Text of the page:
Education Secretary Michael Gove is to become the new chief whip in the most wide-ranging cabinet reshuffle of David Cameron's premiership.
He has been replaced by Treasury minister Nicky Morgan, as Mr Cameron promotes more women into top jobs.
Ken Clarke is among the old guard to have stood down and Foreign Secretary William Hague has moved to a lower profile role as Commons leader.
Defence Secretary Philip Hammond has taken over at the Foreign Office.
Among the other changes announced:
Lord Hill, Leader of the House of Lords, has been nominated as the UK's next European Commissioner
Liz Truss, a 38-year-old education minister, who entered the Commons in 2010, has been drafted into the cabinet as environment secretary
Business minister Michael Fallon - a veteran frontbencher - is named as the new defence secretary
Sir Bob Kerslake is to step down as head of the civil service in the autumn and will retire as permanent secretary at the communities department
Sir Jeremy Heywood, the cabinet secretary, is to take back the role of the head of the civil service - two years after the roles were split
David Jones is sacked as Welsh secretary to be replaced by his deputy Stephen Crabb
David Willetts replaced as universities minister by Greg Clark, who will attend cabinet
Justice Minister Jeremy Wright, a 41-year-old barrister, replaces Dominic Grieve as Attorney General, the government's chief legal officer
Baroness Tina Stowell, a former head of corporate affairs at the BBC, is the new leader of the House of Lords
Two MPs return to government: Mark Harper who quit as immigration minister after admitting employing an illegal immigrant as a cleaner, becomes a work and pensions minister, and Nick Gibb - sacked in a 2012 reshuffle - returns to the education department
The BBC News channel's chief political correspondent Norman Smith said the aim of the reshuffle was to bring in fresh faces and make voters think again about the Conservatives' "male, pale and stale" image.
The number of women in cabinet has gone up from three to five so far, out of a total of 22 ministers in Mr Cameron's top team. Ten women have been promoted so far, across government, with three taking ministerial jobs for the first time.
Former Defence Secretary Liam Fox has turned down David Cameron's offer of a return to government as a minister in the Foreign Office, saying on his website he preferred to carry on campaigning on immigration and Europe from the backbenches.
But it is Michael Gove's move to chief whip, a behind-the-scenes role in charge of party discipline, announced by Mr Cameron on his Twitter feed, that has caused the most surprise.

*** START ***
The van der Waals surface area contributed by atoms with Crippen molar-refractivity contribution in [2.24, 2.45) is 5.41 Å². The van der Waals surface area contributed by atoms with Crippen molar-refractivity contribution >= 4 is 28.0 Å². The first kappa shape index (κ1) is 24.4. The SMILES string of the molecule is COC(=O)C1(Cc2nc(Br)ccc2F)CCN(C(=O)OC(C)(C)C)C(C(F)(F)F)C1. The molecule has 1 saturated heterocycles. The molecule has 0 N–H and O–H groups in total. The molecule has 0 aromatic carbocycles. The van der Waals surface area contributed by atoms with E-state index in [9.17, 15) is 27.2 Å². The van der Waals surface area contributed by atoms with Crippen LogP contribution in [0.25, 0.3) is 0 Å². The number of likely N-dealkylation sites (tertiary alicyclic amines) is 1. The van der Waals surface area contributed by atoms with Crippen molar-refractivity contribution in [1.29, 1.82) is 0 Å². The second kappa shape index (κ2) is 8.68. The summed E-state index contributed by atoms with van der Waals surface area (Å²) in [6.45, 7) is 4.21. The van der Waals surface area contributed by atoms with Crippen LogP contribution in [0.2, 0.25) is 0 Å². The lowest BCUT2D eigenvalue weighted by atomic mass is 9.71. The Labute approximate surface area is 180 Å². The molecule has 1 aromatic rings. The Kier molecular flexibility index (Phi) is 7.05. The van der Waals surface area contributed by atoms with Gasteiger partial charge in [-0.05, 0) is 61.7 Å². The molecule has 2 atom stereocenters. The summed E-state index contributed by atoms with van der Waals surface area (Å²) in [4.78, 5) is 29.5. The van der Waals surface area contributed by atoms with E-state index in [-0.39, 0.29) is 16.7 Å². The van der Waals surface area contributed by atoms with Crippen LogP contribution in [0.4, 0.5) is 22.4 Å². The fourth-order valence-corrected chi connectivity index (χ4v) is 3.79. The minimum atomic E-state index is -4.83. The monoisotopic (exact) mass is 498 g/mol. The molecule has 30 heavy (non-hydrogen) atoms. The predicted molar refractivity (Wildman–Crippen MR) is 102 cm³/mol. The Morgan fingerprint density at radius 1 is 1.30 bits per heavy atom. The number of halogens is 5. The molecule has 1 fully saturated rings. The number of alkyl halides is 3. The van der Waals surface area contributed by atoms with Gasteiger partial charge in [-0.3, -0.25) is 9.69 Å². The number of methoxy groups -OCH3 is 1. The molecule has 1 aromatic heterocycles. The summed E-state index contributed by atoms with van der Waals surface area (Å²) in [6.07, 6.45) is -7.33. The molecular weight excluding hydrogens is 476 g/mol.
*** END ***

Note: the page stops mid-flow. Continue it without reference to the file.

Mr Gove has been one of the most radical and at times controversial figures in David Cameron's government, driving through far-reaching changes to the education system such as free schools, exam changes and the extension of the academy programme.
His calls for a return to more traditional teaching methods and exam reforms have brought him into conflict with the unions - his replacement by the relatively unknown Nicky Morgan - seen as having a less confrontational style - may be an attempt to calm things down, said the BBC's Norman Smith.
Downing Street is talking up Mr Gove's new role, which will see him leading the fight against Labour in the general election campaign.
"You should expect to see a great deal of Michael Gove on your TV and radio channels," said the prime minister's official spokesman.
But BBC political editor Nick Robinson said it will be seen by some as a demotion as Mr Gove will no longer be a full cabinet member, just have the right to attend meetings when required.
"He now continues not as a leading Tory figure in his own right but as 'a friend of David and George'," writes Nick Robinson.
"His first job would appear to be to help them win the election. His second to make sure Boris and his old sparring partner Theresa May aren't the next Tory leader."
Nicky Morgan will add responsibility for equalities to her previous brief as minister for women, but business and education minister Nick Boles will be responsible for implementing same sex marriage legislation, which Mrs Morgan voted against on the basis of her Christianity.
The teaching unions have said they are seeking urgent meetings with Nicky Morgan to discuss pay, pensions and professional standards.
Ofsted chief Sir Michael Wilshaw said he was "surprised and shocked" by Mr Gove's departure, telling LBC radio: "I'm a great admirer of the Secretary of State, I think he's been a transformative and radical minister of education."http://www.bbc.co.uk/news/uk-politics-28302487
Working theory could be that Cameron is "disposing" of anyone with baggage before the sh*t really hits the fan.